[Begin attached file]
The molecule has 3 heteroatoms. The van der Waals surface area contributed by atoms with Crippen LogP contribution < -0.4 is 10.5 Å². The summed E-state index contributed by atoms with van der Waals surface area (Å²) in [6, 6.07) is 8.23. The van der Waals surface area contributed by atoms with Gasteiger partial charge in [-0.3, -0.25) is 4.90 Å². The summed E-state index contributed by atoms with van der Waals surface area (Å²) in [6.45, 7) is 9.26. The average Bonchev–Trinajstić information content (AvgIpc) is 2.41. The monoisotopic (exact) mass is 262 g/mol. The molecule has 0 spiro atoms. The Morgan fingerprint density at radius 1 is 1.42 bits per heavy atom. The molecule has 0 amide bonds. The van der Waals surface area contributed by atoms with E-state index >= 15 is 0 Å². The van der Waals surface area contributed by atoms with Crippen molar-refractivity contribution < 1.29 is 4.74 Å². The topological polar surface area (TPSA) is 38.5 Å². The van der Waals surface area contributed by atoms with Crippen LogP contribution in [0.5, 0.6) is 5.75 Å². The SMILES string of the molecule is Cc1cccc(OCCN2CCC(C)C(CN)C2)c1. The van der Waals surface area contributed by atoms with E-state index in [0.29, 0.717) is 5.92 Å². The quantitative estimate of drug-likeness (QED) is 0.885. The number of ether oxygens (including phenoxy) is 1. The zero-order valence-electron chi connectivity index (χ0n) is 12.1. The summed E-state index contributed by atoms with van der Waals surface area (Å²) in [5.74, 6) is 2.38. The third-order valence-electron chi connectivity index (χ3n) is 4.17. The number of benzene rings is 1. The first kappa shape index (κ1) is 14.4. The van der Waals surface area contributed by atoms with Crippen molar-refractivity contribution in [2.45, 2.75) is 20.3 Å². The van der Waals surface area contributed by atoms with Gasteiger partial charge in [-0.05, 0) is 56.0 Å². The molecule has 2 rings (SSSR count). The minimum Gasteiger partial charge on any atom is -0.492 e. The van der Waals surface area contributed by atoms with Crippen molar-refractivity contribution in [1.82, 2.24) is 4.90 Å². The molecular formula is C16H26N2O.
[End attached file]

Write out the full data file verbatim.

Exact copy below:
The molecule has 3 heteroatoms. The van der Waals surface area contributed by atoms with Crippen LogP contribution < -0.4 is 10.5 Å². The summed E-state index contributed by atoms with van der Waals surface area (Å²) in [6, 6.07) is 8.23. The van der Waals surface area contributed by atoms with Gasteiger partial charge in [-0.3, -0.25) is 4.90 Å². The summed E-state index contributed by atoms with van der Waals surface area (Å²) in [6.45, 7) is 9.26. The average Bonchev–Trinajstić information content (AvgIpc) is 2.41. The monoisotopic (exact) mass is 262 g/mol. The molecule has 0 spiro atoms. The Morgan fingerprint density at radius 1 is 1.42 bits per heavy atom. The molecule has 0 amide bonds. The van der Waals surface area contributed by atoms with E-state index >= 15 is 0 Å². The van der Waals surface area contributed by atoms with Crippen molar-refractivity contribution < 1.29 is 4.74 Å². The topological polar surface area (TPSA) is 38.5 Å². The van der Waals surface area contributed by atoms with Crippen LogP contribution in [0.5, 0.6) is 5.75 Å². The SMILES string of the molecule is Cc1cccc(OCCN2CCC(C)C(CN)C2)c1. The van der Waals surface area contributed by atoms with E-state index in [0.29, 0.717) is 5.92 Å². The quantitative estimate of drug-likeness (QED) is 0.885. The number of ether oxygens (including phenoxy) is 1. The zero-order valence-electron chi connectivity index (χ0n) is 12.1. The summed E-state index contributed by atoms with van der Waals surface area (Å²) in [5.74, 6) is 2.38. The third-order valence-electron chi connectivity index (χ3n) is 4.17. The number of benzene rings is 1. The first kappa shape index (κ1) is 14.4. The van der Waals surface area contributed by atoms with Crippen molar-refractivity contribution in [2.45, 2.75) is 20.3 Å². The van der Waals surface area contributed by atoms with Gasteiger partial charge in [-0.05, 0) is 56.0 Å². The molecule has 2 rings (SSSR count). The minimum Gasteiger partial charge on any atom is -0.492 e. The van der Waals surface area contributed by atoms with Crippen molar-refractivity contribution in [1.82, 2.24) is 4.90 Å². The molecular formula is C16H26N2O.